Why should we subsidize corporate profit making?

Re: “Hearing looks at tax industry credits”, Valley Sun March 24 and at lacanadaonline.com: The conservative economic system that has been established has given corporations a kind of stranglehold over local and state governments as they play [filming] locations off one another to get the biggest bribe in exchange for the jobs. A movie production is mobile and temporary, not a good investment/bet for any government that thinks it can hand out bribes for eternity.

The previous model for filmmaking was better for the industry as a whole and for those who wished to work in it. When there are just one or two primary locations where most of the production occurs, it requires that aspiring professionals make the commitment to move there.

Now it doesn't take that kind of initial decision, so someone who just happens to be entering the workforce at a time when the roulette wheel of incentives lands on his state thinks he can just stay put and build a life where he already lives. But eventually, the incentives will go away, production will dry up and that professional will sit there wondering what happened, complaining that the government should continue to hand out bribes so he can keep working.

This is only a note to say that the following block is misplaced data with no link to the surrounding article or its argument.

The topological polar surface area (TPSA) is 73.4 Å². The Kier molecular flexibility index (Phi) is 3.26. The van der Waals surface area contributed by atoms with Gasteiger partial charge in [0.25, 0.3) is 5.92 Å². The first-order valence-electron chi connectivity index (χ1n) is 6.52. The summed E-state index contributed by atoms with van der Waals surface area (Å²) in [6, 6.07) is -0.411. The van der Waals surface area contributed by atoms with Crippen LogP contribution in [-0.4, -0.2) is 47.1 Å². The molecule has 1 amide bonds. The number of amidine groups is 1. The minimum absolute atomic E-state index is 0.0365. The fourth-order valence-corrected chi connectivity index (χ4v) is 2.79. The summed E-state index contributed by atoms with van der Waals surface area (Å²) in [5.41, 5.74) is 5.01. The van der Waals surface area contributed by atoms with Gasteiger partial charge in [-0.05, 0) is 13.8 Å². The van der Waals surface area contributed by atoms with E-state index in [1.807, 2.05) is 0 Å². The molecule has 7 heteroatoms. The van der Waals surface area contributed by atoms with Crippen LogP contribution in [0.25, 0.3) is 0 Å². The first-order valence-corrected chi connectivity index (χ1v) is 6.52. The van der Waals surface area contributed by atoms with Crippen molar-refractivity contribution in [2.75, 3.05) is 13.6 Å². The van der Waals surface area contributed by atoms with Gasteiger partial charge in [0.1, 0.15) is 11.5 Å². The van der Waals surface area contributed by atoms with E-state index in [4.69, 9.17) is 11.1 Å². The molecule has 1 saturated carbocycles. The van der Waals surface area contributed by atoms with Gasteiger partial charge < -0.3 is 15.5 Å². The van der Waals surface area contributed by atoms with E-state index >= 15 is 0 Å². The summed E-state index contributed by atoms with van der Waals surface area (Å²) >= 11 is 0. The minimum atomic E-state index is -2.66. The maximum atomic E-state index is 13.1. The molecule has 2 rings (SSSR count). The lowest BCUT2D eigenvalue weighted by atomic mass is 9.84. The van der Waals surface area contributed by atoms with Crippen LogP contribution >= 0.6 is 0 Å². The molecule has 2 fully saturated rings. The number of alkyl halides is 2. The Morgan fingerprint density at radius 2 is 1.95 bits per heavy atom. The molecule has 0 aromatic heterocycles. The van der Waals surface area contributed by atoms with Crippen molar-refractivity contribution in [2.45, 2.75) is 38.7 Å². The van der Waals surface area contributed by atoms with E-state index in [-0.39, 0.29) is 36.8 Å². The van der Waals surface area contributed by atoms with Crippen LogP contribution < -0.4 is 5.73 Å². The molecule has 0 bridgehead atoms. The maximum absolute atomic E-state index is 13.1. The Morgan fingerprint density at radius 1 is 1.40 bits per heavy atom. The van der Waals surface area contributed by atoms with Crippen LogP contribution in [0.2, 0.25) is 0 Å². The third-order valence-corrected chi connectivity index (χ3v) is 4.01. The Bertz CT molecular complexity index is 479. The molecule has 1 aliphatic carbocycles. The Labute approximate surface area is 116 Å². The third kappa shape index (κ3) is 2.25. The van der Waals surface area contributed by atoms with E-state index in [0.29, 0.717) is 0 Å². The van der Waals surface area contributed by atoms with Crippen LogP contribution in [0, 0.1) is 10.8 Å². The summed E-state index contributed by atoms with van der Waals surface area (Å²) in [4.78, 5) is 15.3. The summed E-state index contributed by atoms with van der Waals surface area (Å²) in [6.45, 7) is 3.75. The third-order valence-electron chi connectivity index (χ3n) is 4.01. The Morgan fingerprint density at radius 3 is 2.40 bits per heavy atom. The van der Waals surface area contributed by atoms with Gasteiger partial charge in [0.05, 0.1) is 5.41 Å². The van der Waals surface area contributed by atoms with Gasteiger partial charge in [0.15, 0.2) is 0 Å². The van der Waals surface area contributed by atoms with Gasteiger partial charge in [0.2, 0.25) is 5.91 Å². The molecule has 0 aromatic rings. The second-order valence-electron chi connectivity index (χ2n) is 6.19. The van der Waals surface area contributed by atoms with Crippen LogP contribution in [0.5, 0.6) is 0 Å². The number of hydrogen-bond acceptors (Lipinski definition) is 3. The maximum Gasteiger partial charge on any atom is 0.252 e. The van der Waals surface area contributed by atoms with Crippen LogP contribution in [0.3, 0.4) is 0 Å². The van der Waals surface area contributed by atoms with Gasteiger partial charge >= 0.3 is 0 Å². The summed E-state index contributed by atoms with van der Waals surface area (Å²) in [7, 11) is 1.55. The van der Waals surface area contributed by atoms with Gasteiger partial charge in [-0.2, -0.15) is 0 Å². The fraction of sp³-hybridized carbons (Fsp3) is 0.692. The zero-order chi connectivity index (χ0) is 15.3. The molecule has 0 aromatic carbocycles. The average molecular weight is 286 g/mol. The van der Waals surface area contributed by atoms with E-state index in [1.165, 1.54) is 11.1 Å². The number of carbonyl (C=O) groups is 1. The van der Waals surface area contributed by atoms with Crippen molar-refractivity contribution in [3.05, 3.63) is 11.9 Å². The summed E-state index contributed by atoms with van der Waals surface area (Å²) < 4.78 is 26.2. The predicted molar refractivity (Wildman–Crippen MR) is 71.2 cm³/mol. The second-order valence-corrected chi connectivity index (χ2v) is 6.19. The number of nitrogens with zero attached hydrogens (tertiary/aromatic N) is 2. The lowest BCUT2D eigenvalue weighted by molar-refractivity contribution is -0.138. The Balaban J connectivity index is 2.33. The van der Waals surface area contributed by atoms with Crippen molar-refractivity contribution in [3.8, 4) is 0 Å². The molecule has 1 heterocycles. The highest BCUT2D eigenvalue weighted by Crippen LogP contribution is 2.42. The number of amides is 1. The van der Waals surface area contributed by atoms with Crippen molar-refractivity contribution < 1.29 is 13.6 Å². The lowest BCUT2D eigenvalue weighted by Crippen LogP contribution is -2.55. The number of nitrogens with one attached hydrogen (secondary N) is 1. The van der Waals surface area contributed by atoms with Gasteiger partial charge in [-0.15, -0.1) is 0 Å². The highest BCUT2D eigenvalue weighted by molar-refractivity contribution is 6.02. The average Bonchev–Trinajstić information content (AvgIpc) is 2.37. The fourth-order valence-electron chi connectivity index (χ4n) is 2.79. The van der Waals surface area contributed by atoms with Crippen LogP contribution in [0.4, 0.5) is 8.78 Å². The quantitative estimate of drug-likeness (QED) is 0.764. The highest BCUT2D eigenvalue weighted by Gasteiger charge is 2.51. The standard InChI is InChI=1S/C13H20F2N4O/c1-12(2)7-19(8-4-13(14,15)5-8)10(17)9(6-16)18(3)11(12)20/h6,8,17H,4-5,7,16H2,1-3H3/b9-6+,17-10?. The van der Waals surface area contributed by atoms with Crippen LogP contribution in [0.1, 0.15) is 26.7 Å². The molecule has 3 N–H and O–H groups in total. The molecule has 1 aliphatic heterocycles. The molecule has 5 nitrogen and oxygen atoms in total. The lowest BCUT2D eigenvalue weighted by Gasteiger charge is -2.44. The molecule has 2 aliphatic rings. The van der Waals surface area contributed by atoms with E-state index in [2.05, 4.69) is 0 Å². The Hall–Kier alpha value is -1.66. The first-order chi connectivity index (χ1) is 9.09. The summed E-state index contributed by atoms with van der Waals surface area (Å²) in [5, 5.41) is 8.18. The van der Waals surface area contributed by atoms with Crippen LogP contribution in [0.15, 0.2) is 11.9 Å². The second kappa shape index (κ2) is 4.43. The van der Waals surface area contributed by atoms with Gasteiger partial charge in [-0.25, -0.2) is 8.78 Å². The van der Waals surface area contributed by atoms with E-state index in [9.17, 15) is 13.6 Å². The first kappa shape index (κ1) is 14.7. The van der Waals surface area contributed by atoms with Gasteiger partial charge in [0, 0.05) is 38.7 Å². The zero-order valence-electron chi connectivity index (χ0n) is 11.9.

Right now the bouncy ball of incentives roams around randomly, and the only one's “winning” in the incentive game are the corporations who get the bribes. The governments paying out the bribes eventually lose, and in the long run, the labor force loses too.

Brian Dzayk

Encino

 

Not too late to enter ‘Friendly Garden Contest’

It's wonderful to hear about more people devoting their yard space to California native and other drought-tolerant plantings [“La Cañada’s greener green thumbs,” Valley Sun, March 31]. Lisa Novick's yard sounds lovely, and I am eager to view it during the Theodore Payne Native Plant Garden Tour (April 10).

On a similar note, the Foothill Municipal Water District is sponsoring a California Friendly Garden Contest this month. It is open to anyone served by the Foothill Municipal Water District and who has converted a majority of his or her front or side yard to low water/drought tolerant plantings. Landscaping can be newly planted or well established and can be designed by either the homeowner or a professional company.

There are cash prizes for first, second and third places, not to mention bragging rights by the homeowner! More detailed information and applications can be found at www.fmwd.com orat the district office at 4536 Hampton Road, La Cañada.

I've seen many gardens throughout the city that could enter, so get your application in before April 15.

Miriam Ellis

La Cañada

 

A different perspective on the national debt

Our politicians in Washington on both sides of the aisle toss around our nation's debt figures as if they're barely consequential. For instance, we owe China $1 trillion plus the interest due. That's not counting all the other debt—the $13 trillion we owe domestically and to other foreign nations.

So how much is this in terms that we can grasp? According to information on the Endowment for Human Development website (www.ehd.org/science_technology_largenumbers.php), we can compare the heights of stacks of dollar bills: